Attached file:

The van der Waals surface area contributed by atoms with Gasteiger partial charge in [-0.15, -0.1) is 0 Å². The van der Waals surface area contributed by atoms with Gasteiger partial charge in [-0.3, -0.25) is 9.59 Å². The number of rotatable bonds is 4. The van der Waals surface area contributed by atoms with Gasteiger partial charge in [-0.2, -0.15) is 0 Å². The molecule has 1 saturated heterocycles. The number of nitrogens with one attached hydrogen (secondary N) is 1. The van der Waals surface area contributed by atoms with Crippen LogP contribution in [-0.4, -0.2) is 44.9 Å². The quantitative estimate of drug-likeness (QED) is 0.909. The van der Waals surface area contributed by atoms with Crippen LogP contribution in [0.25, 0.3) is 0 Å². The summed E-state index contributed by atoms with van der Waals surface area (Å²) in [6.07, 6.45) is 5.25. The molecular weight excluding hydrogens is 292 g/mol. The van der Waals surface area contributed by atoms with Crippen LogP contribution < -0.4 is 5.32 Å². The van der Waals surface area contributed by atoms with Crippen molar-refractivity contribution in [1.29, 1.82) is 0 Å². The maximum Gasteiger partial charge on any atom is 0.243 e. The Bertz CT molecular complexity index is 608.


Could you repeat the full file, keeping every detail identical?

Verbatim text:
The van der Waals surface area contributed by atoms with Gasteiger partial charge in [-0.15, -0.1) is 0 Å². The van der Waals surface area contributed by atoms with Gasteiger partial charge in [-0.3, -0.25) is 9.59 Å². The number of rotatable bonds is 4. The van der Waals surface area contributed by atoms with Gasteiger partial charge in [-0.2, -0.15) is 0 Å². The molecule has 1 saturated heterocycles. The number of nitrogens with one attached hydrogen (secondary N) is 1. The van der Waals surface area contributed by atoms with Crippen LogP contribution in [-0.4, -0.2) is 44.9 Å². The quantitative estimate of drug-likeness (QED) is 0.909. The van der Waals surface area contributed by atoms with Crippen LogP contribution in [0.25, 0.3) is 0 Å². The summed E-state index contributed by atoms with van der Waals surface area (Å²) in [6.07, 6.45) is 5.25. The molecular weight excluding hydrogens is 292 g/mol. The van der Waals surface area contributed by atoms with Crippen LogP contribution < -0.4 is 5.32 Å². The van der Waals surface area contributed by atoms with Crippen molar-refractivity contribution in [1.29, 1.82) is 0 Å². The maximum Gasteiger partial charge on any atom is 0.243 e. The Bertz CT molecular complexity index is 608.